The following is the fourth in a semi-irregular series of posts on Internet tools and utilities. Today’s tool takes the pain and mystery out of file sharing. It will help you share information and comments; it has improved over time, and is amazingly versatile: drop.io
It’s hoped that these tools will make your “screen time” hours more efficient and productive, rather than more numerous. All the tools featured in this series have the following in common:
- They are available “free” on the Internet (although an initial sign-up, also free, is usually required)
- They have some utility in the world of the Internet, education, and libraries
- I, personally, use each of these tools regularly
- Example of how I use it: http://drop.io/cowlesdemo
- My first use: February 2008
- How and why I use it: If you have a large file and want to share it with a friend, colleague, or even a vendor, you’ll want to know how to use drop.io First, why not just use e-mail? Let me count the ways! For one, e-mail is notoriously insecure. Moreover, many email systems block files over a certain size, or of a certain type (files with a “.zip” or “.exe” extension (that is, the last three characters in the file name) are common files that get blocked). Finally, if you care about the health of the Internet (or your email account!) at all, remember that email is an extremely inefficient way to share files; e-mail attachments, sent from one system to another, create copies all over the place, and then they pile up in your account, using up your quota!
- How: Setting up a drop.io “drop” is very easy. Once you go to the drop.io homepage, you simply choose a name for your “drop,” select one or more files, and create it! Then, you choose an “admin” password (so you’ll be able to change options, such as the layout of files, or when the “drop” expires) and supply an email address. That’s it! Is your total file size bigger than 100 MB? No problem! Create a second, third, or more additional “drops”!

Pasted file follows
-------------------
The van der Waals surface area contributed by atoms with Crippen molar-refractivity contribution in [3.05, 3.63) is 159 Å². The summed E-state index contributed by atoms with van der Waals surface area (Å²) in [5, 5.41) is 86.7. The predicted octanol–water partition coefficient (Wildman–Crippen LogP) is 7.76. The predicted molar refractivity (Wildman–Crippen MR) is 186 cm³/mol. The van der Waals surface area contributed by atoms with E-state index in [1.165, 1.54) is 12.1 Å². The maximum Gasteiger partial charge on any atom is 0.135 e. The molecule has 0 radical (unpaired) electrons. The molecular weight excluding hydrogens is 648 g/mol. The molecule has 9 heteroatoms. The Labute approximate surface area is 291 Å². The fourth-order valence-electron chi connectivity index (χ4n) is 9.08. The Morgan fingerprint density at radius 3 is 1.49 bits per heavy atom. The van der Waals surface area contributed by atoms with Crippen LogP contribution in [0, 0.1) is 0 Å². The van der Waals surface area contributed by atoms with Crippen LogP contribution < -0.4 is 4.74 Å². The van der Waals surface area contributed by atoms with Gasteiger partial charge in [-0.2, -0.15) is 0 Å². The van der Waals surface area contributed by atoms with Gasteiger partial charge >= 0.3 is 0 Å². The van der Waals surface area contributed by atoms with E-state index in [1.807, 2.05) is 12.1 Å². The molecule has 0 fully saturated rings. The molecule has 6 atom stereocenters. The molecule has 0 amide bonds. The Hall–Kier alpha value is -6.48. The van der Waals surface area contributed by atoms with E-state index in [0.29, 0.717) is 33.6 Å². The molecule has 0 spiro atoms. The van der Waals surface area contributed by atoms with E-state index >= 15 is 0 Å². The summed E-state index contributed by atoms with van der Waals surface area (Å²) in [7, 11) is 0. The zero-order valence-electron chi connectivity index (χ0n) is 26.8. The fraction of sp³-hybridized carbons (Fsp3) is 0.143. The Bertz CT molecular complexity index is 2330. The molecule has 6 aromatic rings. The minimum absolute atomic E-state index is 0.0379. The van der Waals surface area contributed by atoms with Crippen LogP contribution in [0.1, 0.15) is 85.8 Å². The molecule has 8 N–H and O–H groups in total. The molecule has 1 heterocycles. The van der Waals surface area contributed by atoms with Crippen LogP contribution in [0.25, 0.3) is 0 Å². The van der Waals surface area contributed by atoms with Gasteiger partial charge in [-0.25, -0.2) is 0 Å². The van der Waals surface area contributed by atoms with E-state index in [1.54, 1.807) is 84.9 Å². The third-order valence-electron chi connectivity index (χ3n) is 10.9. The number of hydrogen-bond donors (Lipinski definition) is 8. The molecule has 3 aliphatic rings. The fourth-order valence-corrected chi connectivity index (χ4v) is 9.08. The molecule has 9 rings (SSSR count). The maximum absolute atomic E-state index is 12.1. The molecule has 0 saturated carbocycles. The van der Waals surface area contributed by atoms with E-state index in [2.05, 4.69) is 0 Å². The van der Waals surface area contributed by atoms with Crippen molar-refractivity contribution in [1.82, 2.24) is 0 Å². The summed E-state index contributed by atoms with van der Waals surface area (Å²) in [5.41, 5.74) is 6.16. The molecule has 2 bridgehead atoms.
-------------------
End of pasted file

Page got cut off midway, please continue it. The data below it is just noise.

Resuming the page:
- This “upfront” simplicity masks a lot of features, however! Once you’ve shared the “drop” with whomever you wish, they may add their own files, add comments, re-arrange the files, etc. (You control how much they can do, when you are logged in as “admin”; look for the “settings” link which is a little hard to find on the upper right-hand of the page) Most file types (such as .pdf or .jpg or even video such as .avi) allow the user to “preview” the content; that is, they can see what the file consists of BEFORE they download it. “Settings” mode has all kinds of different stuff, including how many times the drop has been accessed. Drop.io is so potentially versatile, I have used it as a de facto course management system; way whippier than BlackBoard!
- Drawbacks: The limitation of 100 MB for the “free” version is a potential issue, I suppose, but how often do you share individual files over 100 MB? (Sure, you could get there pretty quick with video files, but that’s what vimeo and YouTube are for!) Another caveat: Although you are getting a certain amount of privacy by using drop.io, it is NOT an excuse for copyright violation, so don’t use it to share pirated mp3s!
- Also (and this may seem like an odd thing to complain about) for a simple tool, it really has a LOT of different options; when you’re in “Admin” mode, as a result, you may overlook the “basic” stuff (such as how to change a password, or the name of the “drop”) because of all these different options (is setting up a different flower-colored background REALLY that important for file sharing?) drop.io has recently added all kinds of “collaboration” tools, such as “chat” and so on (a la Google Docs) but that’s not why I use it. This is picking nits, I know, but it’s a common issue: A tool is “good enough” for a specific service, but then “creeping featurism” comes in, and after a while, you forget why it was useful in the first place!
Previous tool: bit.ly
Tool for next time: picnik